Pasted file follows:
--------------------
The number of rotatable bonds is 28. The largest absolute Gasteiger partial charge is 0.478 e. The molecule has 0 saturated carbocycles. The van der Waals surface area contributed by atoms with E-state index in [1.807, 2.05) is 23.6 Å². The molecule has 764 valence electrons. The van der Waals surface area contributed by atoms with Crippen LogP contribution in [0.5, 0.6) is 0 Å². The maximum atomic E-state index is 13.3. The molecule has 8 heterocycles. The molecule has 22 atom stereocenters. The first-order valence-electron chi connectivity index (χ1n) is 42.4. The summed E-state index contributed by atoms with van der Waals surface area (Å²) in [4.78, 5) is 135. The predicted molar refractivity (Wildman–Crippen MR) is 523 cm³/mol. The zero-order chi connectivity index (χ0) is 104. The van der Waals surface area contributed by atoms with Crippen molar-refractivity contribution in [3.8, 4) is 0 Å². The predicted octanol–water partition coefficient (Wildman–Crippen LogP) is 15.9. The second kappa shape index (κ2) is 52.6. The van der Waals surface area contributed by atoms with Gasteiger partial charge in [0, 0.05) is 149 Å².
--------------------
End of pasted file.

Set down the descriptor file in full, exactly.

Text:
The number of rotatable bonds is 28. The largest absolute Gasteiger partial charge is 0.478 e. The molecule has 0 saturated carbocycles. The van der Waals surface area contributed by atoms with E-state index in [1.807, 2.05) is 23.6 Å². The molecule has 764 valence electrons. The van der Waals surface area contributed by atoms with Crippen LogP contribution in [0.5, 0.6) is 0 Å². The maximum atomic E-state index is 13.3. The molecule has 8 heterocycles. The molecule has 22 atom stereocenters. The first-order valence-electron chi connectivity index (χ1n) is 42.4. The summed E-state index contributed by atoms with van der Waals surface area (Å²) in [4.78, 5) is 135. The predicted molar refractivity (Wildman–Crippen MR) is 523 cm³/mol. The zero-order chi connectivity index (χ0) is 104. The van der Waals surface area contributed by atoms with Crippen molar-refractivity contribution in [3.8, 4) is 0 Å². The predicted octanol–water partition coefficient (Wildman–Crippen LogP) is 15.9. The second kappa shape index (κ2) is 52.6. The van der Waals surface area contributed by atoms with Gasteiger partial charge in [0, 0.05) is 149 Å².